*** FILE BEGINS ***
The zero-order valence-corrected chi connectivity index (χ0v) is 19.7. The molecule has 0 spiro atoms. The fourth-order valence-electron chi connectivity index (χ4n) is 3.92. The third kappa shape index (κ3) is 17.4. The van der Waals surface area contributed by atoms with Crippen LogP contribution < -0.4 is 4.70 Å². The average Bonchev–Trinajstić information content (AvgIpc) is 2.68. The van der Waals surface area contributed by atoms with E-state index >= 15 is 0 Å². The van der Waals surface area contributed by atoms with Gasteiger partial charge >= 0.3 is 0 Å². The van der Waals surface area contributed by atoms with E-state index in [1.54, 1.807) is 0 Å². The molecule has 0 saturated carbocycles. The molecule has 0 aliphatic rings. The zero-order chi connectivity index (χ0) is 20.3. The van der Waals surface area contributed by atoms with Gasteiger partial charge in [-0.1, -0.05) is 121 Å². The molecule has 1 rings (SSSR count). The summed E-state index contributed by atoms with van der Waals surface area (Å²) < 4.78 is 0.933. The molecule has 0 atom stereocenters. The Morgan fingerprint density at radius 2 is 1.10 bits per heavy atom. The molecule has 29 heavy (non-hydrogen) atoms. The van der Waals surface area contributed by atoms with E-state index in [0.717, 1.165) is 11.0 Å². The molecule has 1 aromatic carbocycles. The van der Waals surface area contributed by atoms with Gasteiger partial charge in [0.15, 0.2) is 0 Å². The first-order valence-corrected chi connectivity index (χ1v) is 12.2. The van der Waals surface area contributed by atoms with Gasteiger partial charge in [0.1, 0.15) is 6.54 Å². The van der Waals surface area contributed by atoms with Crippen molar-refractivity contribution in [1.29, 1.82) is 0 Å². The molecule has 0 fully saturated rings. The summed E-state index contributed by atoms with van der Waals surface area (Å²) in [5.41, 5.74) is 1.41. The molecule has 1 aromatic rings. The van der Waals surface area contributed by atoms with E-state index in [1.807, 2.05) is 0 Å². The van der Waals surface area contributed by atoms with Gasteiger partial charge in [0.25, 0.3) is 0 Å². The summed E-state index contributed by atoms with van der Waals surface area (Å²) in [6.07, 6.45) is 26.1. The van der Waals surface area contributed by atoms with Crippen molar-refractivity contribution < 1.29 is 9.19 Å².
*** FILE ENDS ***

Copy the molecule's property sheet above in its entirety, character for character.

The zero-order valence-corrected chi connectivity index (χ0v) is 19.7. The molecule has 0 spiro atoms. The fourth-order valence-electron chi connectivity index (χ4n) is 3.92. The third kappa shape index (κ3) is 17.4. The van der Waals surface area contributed by atoms with Crippen LogP contribution < -0.4 is 4.70 Å². The average Bonchev–Trinajstić information content (AvgIpc) is 2.68. The van der Waals surface area contributed by atoms with E-state index >= 15 is 0 Å². The van der Waals surface area contributed by atoms with Gasteiger partial charge >= 0.3 is 0 Å². The van der Waals surface area contributed by atoms with E-state index in [1.54, 1.807) is 0 Å². The molecule has 0 saturated carbocycles. The molecule has 0 aliphatic rings. The zero-order chi connectivity index (χ0) is 20.3. The van der Waals surface area contributed by atoms with Gasteiger partial charge in [-0.1, -0.05) is 121 Å². The molecule has 1 rings (SSSR count). The summed E-state index contributed by atoms with van der Waals surface area (Å²) < 4.78 is 0.933. The molecule has 0 atom stereocenters. The Morgan fingerprint density at radius 2 is 1.10 bits per heavy atom. The molecule has 29 heavy (non-hydrogen) atoms. The van der Waals surface area contributed by atoms with E-state index in [0.717, 1.165) is 11.0 Å². The molecule has 1 aromatic carbocycles. The van der Waals surface area contributed by atoms with Gasteiger partial charge in [0.15, 0.2) is 0 Å². The first-order valence-corrected chi connectivity index (χ1v) is 12.2. The van der Waals surface area contributed by atoms with Gasteiger partial charge in [0.1, 0.15) is 6.54 Å². The van der Waals surface area contributed by atoms with Crippen molar-refractivity contribution in [1.29, 1.82) is 0 Å². The molecule has 0 fully saturated rings. The summed E-state index contributed by atoms with van der Waals surface area (Å²) in [5.41, 5.74) is 1.41. The molecule has 1 aromatic rings. The van der Waals surface area contributed by atoms with E-state index in [1.807, 2.05) is 0 Å². The van der Waals surface area contributed by atoms with Gasteiger partial charge in [0.25, 0.3) is 0 Å². The summed E-state index contributed by atoms with van der Waals surface area (Å²) in [6.07, 6.45) is 26.1. The van der Waals surface area contributed by atoms with Crippen molar-refractivity contribution < 1.29 is 9.19 Å².